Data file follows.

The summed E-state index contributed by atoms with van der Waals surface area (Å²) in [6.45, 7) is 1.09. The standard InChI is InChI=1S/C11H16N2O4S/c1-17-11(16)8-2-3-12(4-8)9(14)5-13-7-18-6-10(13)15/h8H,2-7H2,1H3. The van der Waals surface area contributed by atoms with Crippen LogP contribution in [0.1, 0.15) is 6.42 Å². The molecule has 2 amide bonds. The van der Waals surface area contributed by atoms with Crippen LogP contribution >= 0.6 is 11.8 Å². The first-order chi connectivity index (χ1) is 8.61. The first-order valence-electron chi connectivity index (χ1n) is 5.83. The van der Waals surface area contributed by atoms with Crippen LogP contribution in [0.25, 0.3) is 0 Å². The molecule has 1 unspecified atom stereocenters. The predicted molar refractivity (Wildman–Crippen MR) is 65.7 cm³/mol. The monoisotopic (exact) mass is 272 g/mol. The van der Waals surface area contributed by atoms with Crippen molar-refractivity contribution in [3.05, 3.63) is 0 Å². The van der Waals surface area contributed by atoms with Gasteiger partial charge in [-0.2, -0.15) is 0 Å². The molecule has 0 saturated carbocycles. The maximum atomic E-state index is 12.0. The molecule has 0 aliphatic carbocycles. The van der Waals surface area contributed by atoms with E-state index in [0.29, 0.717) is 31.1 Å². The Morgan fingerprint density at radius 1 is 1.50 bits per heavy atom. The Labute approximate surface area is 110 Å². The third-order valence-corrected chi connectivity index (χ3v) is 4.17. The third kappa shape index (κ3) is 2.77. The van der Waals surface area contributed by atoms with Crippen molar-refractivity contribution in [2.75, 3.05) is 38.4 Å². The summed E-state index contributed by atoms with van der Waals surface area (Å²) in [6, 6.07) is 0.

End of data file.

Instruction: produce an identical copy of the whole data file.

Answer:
The summed E-state index contributed by atoms with van der Waals surface area (Å²) in [6.45, 7) is 1.09. The standard InChI is InChI=1S/C11H16N2O4S/c1-17-11(16)8-2-3-12(4-8)9(14)5-13-7-18-6-10(13)15/h8H,2-7H2,1H3. The van der Waals surface area contributed by atoms with Crippen LogP contribution in [0.1, 0.15) is 6.42 Å². The molecule has 2 amide bonds. The van der Waals surface area contributed by atoms with Crippen LogP contribution >= 0.6 is 11.8 Å². The first-order chi connectivity index (χ1) is 8.61. The first-order valence-electron chi connectivity index (χ1n) is 5.83. The van der Waals surface area contributed by atoms with Crippen LogP contribution in [0.25, 0.3) is 0 Å². The molecule has 1 unspecified atom stereocenters. The predicted molar refractivity (Wildman–Crippen MR) is 65.7 cm³/mol. The monoisotopic (exact) mass is 272 g/mol. The van der Waals surface area contributed by atoms with Crippen molar-refractivity contribution in [3.05, 3.63) is 0 Å². The van der Waals surface area contributed by atoms with Gasteiger partial charge in [-0.2, -0.15) is 0 Å². The molecule has 0 saturated carbocycles. The maximum atomic E-state index is 12.0. The molecule has 0 aliphatic carbocycles. The van der Waals surface area contributed by atoms with E-state index in [0.29, 0.717) is 31.1 Å². The Morgan fingerprint density at radius 1 is 1.50 bits per heavy atom. The Labute approximate surface area is 110 Å². The third-order valence-corrected chi connectivity index (χ3v) is 4.17. The third kappa shape index (κ3) is 2.77. The van der Waals surface area contributed by atoms with Crippen molar-refractivity contribution in [2.75, 3.05) is 38.4 Å². The summed E-state index contributed by atoms with van der Waals surface area (Å²) in [6, 6.07) is 0.